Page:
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Government blocking of URLs falls by 50 percent in 2021 with 6,096 instances, MeitY reveals

Section 69A orders to block web pages have continued to climb since 2015, until the shift reported this year.

As many as 6,096 websites or URLs were blocked by the Indian government in 2021, according to a response filed by the Ministry of Electronics and Information Technology (MeitY) during the ongoing budget session in the Lok Sabha. The question was posed by Lok Sabha Members of Parliament (MP) Kotha Prabhakar Reddy, Manne Srinivas Reddy, and Manickam Tagore B.

The response revealed that the total number of blocked URLs since 2015 stood at 20,14,471. MeitY did not specify why these URLs had been blocked by the ministry.

A quick glance at the table reveals that the number of URLs has gone down significantly (over 50 percent) from 2020 which saw a 270 percent increase from 2019. The numbers are helpful in understanding the actual extent of censorship carried out at the behest of the State.

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Why does the government block URLs?

The government explained that it was issuing these orders under section 69A of the Information Technology Act, 2000. It laid down the following as reasons owing to which it can block URLs:

  • Information impacting sovereignty and integrity of India
  • Defence of India
  • Security of the State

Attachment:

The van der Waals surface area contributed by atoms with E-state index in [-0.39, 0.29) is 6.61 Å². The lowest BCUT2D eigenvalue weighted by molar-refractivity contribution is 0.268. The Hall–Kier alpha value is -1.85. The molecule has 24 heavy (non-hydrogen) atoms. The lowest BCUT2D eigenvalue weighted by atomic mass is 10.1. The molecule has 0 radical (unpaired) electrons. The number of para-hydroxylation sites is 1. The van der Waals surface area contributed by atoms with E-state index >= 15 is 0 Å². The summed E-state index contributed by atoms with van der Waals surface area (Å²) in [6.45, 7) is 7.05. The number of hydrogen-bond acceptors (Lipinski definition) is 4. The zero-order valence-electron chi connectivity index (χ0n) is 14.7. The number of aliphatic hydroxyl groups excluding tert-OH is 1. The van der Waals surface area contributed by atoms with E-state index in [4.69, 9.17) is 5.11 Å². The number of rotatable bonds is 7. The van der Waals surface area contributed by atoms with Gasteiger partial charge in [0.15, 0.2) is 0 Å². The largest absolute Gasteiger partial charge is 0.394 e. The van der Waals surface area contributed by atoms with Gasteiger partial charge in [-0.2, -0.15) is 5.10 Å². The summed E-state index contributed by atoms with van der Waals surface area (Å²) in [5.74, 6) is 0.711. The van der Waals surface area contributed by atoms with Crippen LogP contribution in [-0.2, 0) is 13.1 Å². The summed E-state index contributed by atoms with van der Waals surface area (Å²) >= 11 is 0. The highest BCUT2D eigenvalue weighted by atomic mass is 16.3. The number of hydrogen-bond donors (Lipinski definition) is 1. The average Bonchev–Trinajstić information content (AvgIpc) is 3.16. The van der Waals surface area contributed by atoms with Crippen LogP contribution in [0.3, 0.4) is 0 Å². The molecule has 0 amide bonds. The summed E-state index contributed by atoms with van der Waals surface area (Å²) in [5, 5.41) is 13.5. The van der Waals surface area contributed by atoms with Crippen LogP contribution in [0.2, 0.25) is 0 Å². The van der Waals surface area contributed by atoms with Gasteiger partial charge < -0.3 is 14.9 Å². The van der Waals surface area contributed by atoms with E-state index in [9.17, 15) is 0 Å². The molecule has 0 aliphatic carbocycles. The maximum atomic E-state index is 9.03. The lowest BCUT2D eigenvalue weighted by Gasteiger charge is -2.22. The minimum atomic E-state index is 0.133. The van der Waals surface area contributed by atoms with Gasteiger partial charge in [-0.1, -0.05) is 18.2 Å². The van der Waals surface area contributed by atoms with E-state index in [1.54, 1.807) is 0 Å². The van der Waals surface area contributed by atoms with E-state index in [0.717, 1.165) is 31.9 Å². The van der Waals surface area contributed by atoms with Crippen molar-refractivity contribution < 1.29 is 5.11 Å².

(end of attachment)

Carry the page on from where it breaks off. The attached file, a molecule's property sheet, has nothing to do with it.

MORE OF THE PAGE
• Friendly relations with foreign states
  • Public order
  • Preventing incitement

Indian government is not happy with Big Tech

A recent meeting with officials from several big tech companies revealed that the Indian government is not happy with the international criticism over its content takedown orders. The government has been engaged in “heated discussions” with Google, Twitter, and Facebook for not acting on fake news on their platforms, as per a report in Reuters.

Officials from the Ministry of Information and Broadcasting (MIB) reportedly conveyed, to these companies, that their inaction on fake news compelled the state to order content takedowns, which in turn drew international criticism that authorities were suppressing free expression, the report explained.

The meeting was in response to MIB's use of “emergency powers” in December to block channels on YouTube and other social media platforms, Reuters reported.

The ministry blocked 20 YouTube channels and two news websites using emergency provisions available under the Information Technology (Intermediary Guidelines and Digital Media Ethics Code) Rules 2021. The government can order the complete banning of certain online content under Rule 16 of the IT Rules, without giving the intermediary or publishers of such content a chance to be heard.

The MIB said that these channels and websites formed a “coordinated disinformation network operating from Pakistan” which was “spreading fake news about various sensitive subjects related to India.”

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I cover several beats such as crypto, telecom, and OTT at MediaNama. I will be loitering at my local theatre and consuming movies by the dozen when I am off work.

MediaNama’s mission is to help build a digital ecosystem which is open, fair, global and competitive.



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